Boker Arbolito Stag Horn Fixed Blade Knife Review

Boker traces its origins to the 17th century as a tool maker in Germany, graduating to swords and blades by the 1800s. The company claims it was producing 2000 sabers a week by 1839 for use in various wars. By the 1860s the company had fracture with a branch of the family emigrating to North American and setting up plants in Canada, New York, and Mexico. The German and North American factories produced similar knives and used the “Tree Brand” trademark. This continued until World War II when the Solingen factory was destroyed and “Boker USA” took control of the trademark until the German factory was rebuilt in the 1950s. In the 1960s and 1970s the company changed hands several times, with the New York facility (Hermann Boker & Co) shutting down in 1983. In 1986, Boker reacquired the rights to the American brand and Boker USA was started in Denver, Colorado for US production.

Boker owes its high importance to the South American markets in Argentina, Chile, and Mexico and the able men of the Boker family who worked for them there in the 19th and 20th centuries. The current trademark includes the labels Treebrand and Arbolito. Due to the extreme economic and political fluctuations in Argentina, the good name of Arbolito was on the verge of falling into oblivion. In 1983 Boker Arbolito S.A. was established in cooperation with the Salzmann family, specializing chiefly on household and working knives.

In the Boker Arbolito Manufactory in Buenos Aires, they are producing handmade high quality knives with the best materials, specially focused on hunting an outdoor knife with handle scales out of wood and stag. Either for professional use, sport, and every day carry, or ambitious collectors, the traditional knives from Argentina are up to every task.

A fun fact about Boker is that they were one of the first companies to offer ceramic knives as a featured product line.

Today we will be going over the Boker Arbolito Stag Horn Fixed Blade Knife with the satin blade.


The Blade:

The blade on this knife is made out of 440A Stainless steel. This steel is a member of the 440 steel family. Also included in this family are the 440B, 440C, and the rarer 440F. This entire family are considered to be fully stainless, but out of them, 440A does have the highest corrosion resistance. This high level of corrosion resistance is due to the fact that out of the family, it contains the least amount of carbon. This steel is made by heating the steel to 850-900 degrees Celsius and then slowly cooling it to around 600 degrees Celsius in the furnace. Once it has reached that point, the steel is air cooled and then hardened at a temperature of around 1010-1065 degrees Celsius. This steel is quenched in air and sometimes warmed oil. As soon as this steel is finished hardening, it is tempered at a temperature range of 150-370 degrees. The lower the temperature is during this process, the harder the end steel will be. However, with 440A steel, if the tempering is done at a temperature about 370 degrees Celsius, the impact resistance of the blade will be compromised. When being compared to other kinds of stainless steels, 440A is a very commonly used steel. This is a relatively cheap steel, especially when being compared to the higher end steels. This steel is often seen on outdoors knives and even diving knives, because the saltier environments do not negatively affect it. In fact, this steel stands up to being submerged in the ocean with very little corrosive effect. Unfortunately, this steel does not have super high wear resistance—which is why this steel is often used on replica weapons. You shouldn’t have to worry about the wear resistance in this hunting knife because you aren’t going to be using this knife every single day.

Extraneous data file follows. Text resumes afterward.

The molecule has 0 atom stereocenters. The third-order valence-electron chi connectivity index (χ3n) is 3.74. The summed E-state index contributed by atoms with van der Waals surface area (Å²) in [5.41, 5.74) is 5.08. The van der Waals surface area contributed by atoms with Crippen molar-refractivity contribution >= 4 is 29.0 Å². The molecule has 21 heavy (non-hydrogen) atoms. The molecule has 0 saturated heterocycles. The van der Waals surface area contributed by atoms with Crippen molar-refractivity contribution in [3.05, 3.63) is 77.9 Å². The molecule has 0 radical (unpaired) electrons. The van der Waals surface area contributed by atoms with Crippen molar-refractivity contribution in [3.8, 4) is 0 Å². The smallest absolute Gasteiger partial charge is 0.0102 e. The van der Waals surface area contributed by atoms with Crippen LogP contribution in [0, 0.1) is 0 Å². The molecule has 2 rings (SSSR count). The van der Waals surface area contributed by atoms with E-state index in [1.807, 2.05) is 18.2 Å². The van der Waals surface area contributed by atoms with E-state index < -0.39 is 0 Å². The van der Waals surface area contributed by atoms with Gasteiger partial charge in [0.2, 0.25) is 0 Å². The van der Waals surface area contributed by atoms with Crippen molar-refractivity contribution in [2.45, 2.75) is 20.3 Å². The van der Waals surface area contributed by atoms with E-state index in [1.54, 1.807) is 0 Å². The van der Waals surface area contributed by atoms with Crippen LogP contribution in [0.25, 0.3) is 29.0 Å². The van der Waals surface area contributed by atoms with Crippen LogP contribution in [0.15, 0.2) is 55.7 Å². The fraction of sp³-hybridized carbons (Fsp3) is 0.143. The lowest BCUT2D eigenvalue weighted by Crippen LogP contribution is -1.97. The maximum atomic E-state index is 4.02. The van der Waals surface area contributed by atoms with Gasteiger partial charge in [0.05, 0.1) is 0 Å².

The blade on this Arbolito Stag knife has a satin finish. The satin finish is created by repeatedly sanding the blade in one direction with an increasing level of fine abrasive. The abrasive that is most commonly used is a sandpaper. The finish is designed to show off the fine lines and bevels of the blade. It does boost your wear resistance slightly, although not much. This is one of the most popular blade finishes that is in use today, because it does provide you with such a classic look that will never go out of style. The stain finish gives you a subtle look that won’t take away from the star of the show on this knife: the handle.